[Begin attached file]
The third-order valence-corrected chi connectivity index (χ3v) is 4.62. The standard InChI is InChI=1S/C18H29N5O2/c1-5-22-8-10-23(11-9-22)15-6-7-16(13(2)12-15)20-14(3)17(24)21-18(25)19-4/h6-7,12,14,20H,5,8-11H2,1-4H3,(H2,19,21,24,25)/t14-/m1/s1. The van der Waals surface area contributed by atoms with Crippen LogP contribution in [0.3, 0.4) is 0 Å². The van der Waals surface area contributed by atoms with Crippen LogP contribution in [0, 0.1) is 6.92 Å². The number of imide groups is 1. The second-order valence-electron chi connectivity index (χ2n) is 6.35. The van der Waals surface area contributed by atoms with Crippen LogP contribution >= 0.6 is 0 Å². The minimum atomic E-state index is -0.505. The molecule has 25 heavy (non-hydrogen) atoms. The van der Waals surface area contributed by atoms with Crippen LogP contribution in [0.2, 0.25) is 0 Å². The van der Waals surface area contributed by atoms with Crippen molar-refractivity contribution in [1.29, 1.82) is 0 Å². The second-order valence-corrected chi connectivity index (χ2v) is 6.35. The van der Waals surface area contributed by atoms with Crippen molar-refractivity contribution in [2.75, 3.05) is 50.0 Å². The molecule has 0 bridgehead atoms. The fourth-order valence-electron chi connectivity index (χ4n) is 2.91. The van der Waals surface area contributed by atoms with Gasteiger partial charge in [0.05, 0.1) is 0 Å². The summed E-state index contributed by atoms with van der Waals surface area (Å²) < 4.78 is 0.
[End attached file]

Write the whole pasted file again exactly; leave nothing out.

The third-order valence-corrected chi connectivity index (χ3v) is 4.62. The standard InChI is InChI=1S/C18H29N5O2/c1-5-22-8-10-23(11-9-22)15-6-7-16(13(2)12-15)20-14(3)17(24)21-18(25)19-4/h6-7,12,14,20H,5,8-11H2,1-4H3,(H2,19,21,24,25)/t14-/m1/s1. The van der Waals surface area contributed by atoms with Crippen LogP contribution in [0.3, 0.4) is 0 Å². The van der Waals surface area contributed by atoms with Crippen LogP contribution in [0, 0.1) is 6.92 Å². The number of imide groups is 1. The second-order valence-electron chi connectivity index (χ2n) is 6.35. The van der Waals surface area contributed by atoms with Crippen LogP contribution >= 0.6 is 0 Å². The minimum atomic E-state index is -0.505. The molecule has 25 heavy (non-hydrogen) atoms. The van der Waals surface area contributed by atoms with Crippen LogP contribution in [0.2, 0.25) is 0 Å². The van der Waals surface area contributed by atoms with Crippen molar-refractivity contribution in [1.29, 1.82) is 0 Å². The second-order valence-corrected chi connectivity index (χ2v) is 6.35. The van der Waals surface area contributed by atoms with Crippen molar-refractivity contribution in [2.75, 3.05) is 50.0 Å². The molecule has 0 bridgehead atoms. The fourth-order valence-electron chi connectivity index (χ4n) is 2.91. The van der Waals surface area contributed by atoms with Gasteiger partial charge in [0.05, 0.1) is 0 Å². The summed E-state index contributed by atoms with van der Waals surface area (Å²) < 4.78 is 0.